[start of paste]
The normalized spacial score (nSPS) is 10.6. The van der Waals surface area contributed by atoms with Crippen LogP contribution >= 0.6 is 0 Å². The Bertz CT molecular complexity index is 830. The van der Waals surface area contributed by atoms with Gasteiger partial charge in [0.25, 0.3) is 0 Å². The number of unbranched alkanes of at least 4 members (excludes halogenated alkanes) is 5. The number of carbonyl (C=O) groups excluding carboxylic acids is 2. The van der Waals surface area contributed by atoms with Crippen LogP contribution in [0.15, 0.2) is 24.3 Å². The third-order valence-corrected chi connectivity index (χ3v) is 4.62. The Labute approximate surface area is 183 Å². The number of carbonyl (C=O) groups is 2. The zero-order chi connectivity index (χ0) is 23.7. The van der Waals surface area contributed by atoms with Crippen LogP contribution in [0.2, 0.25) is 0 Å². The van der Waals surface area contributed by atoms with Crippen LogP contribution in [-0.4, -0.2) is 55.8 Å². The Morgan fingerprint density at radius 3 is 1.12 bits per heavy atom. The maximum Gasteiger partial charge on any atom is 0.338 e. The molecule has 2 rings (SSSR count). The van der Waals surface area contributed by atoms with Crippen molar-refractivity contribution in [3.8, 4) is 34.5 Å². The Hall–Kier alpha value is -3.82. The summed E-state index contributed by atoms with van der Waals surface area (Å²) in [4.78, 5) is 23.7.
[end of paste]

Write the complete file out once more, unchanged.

The normalized spacial score (nSPS) is 10.6. The van der Waals surface area contributed by atoms with Crippen LogP contribution >= 0.6 is 0 Å². The Bertz CT molecular complexity index is 830. The van der Waals surface area contributed by atoms with Gasteiger partial charge in [0.25, 0.3) is 0 Å². The number of unbranched alkanes of at least 4 members (excludes halogenated alkanes) is 5. The number of carbonyl (C=O) groups excluding carboxylic acids is 2. The van der Waals surface area contributed by atoms with Crippen LogP contribution in [0.15, 0.2) is 24.3 Å². The third-order valence-corrected chi connectivity index (χ3v) is 4.62. The Labute approximate surface area is 183 Å². The number of carbonyl (C=O) groups is 2. The zero-order chi connectivity index (χ0) is 23.7. The van der Waals surface area contributed by atoms with Crippen LogP contribution in [0.2, 0.25) is 0 Å². The van der Waals surface area contributed by atoms with Crippen LogP contribution in [-0.4, -0.2) is 55.8 Å². The Morgan fingerprint density at radius 3 is 1.12 bits per heavy atom. The maximum Gasteiger partial charge on any atom is 0.338 e. The molecule has 2 rings (SSSR count). The van der Waals surface area contributed by atoms with Crippen molar-refractivity contribution in [3.8, 4) is 34.5 Å². The Hall–Kier alpha value is -3.82. The summed E-state index contributed by atoms with van der Waals surface area (Å²) in [4.78, 5) is 23.7.